MOSCOW (Reuters) - President Vladimir Putin blamed the West for worsening relations with Russia since the Ukraine crisis and said Moscow would not allow itself to become internationally isolated behind another ‘Iron Curtain’.
In an interview published by state news agency TASS on Sunday, Putin also said Western sanctions against Moscow, combined with the slide in the rouble and oil price falls would have no “catastrophic consequences” on Russia’s economy.
The United States and the European Union have imposed sanctions on Russia over its annexation of Ukraine’s Crimean peninsula and ratcheted them up over Moscow’s backing for separatists fighting Kiev troops to split east Ukraine.
“We understand the fatality of an ‘Iron Curtain’ for us,” Putin was quoted as saying. “We will not go down this path in any case and no one will build a wall around us. That is impossible!”
Russia’s ties with the West are at their worst since the Cold War because of Ukraine, where more than 4,300 people have been killed since violence erupted in the east mid-April.
As the West pressures Moscow over Ukraine, Putin accused Washington and Brussels of disregarding Russia’s interests.
“When Russia starts... safeguarding people and its interests, it immediately becomes bad (in the view of the West), he said.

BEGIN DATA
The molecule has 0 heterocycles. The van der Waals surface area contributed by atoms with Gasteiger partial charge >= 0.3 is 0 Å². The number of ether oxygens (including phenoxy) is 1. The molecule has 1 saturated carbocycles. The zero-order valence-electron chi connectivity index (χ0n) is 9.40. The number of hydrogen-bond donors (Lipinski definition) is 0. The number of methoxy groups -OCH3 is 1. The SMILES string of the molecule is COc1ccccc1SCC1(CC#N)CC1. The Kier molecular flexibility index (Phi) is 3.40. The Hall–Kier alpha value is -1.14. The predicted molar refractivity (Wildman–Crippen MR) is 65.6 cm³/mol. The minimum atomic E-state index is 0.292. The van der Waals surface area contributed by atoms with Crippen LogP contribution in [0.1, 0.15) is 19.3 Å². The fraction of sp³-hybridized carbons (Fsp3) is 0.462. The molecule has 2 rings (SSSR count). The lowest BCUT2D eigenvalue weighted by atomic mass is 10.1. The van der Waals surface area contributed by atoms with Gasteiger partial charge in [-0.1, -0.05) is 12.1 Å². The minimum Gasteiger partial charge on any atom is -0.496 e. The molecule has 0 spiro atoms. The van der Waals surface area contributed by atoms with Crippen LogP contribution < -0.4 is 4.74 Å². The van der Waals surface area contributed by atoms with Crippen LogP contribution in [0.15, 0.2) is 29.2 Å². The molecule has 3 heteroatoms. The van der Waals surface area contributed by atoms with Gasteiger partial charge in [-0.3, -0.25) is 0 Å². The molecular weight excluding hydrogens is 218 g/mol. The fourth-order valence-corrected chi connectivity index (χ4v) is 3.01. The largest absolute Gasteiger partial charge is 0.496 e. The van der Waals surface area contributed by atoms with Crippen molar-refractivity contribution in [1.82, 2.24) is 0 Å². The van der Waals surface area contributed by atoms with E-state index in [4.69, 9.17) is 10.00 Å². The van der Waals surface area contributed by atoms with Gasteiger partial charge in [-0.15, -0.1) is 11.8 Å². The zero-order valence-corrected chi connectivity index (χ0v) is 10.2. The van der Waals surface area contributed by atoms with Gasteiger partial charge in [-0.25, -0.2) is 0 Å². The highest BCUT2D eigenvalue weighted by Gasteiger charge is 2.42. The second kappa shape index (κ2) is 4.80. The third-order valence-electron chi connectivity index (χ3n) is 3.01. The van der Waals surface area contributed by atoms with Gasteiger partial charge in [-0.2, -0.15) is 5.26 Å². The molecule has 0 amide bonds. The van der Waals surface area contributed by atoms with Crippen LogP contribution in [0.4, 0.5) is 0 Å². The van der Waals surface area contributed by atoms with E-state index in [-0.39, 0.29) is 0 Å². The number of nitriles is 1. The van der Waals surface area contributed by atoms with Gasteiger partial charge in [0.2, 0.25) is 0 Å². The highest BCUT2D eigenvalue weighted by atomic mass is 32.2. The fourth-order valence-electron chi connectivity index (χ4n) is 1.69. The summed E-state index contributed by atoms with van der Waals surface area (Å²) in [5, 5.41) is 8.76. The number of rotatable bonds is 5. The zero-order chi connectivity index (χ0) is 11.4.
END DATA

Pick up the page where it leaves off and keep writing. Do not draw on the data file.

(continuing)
“You think it’s over our position over east Ukraine or Crimea? Absolutely not! If it wasn’t for that, they would have found a different reason. It has always been like that.”
OIL AND POWER
The sanctions hit Russia’s weak economy and sparked a slide in the rouble, which shed about a third of its value this year. Economic woes are exacerbated by a sharp drop in the global price for oil, one of Russia’s main exports.
“If the price of energy is lowered on purpose, this also hits those who introduce those limits,” Putin said, adding that major producers such as the United States and Saudi Arabia could be in cahoots to lower prices and harm the Russian economy.
He said big supply, which he blamed for the price fall, came from the U.S. shale fields, Libya and Saudi Arabia, as well as from Iraq, including what he said were black market sales by Islamic State militants who hold swathes of that country.
But he struck a defiant tone on possible consequences for the Russian stagnant economy.
“It’s far from certain that sanctions, sharp falls in the oil price (and) the depreciation of the national currency will cause negative effects or catastrophic consequences only for us. No such thing will happen!”
Putin also did not rule out running for the presidency again in 2018 when his current term expires, though he denied he wanted to rule until death. He first came to Russia’s top job as acting president on the last day of 1999, remaining the country’s paramount leader ever since.
Editing by Raissa Kasolowsky
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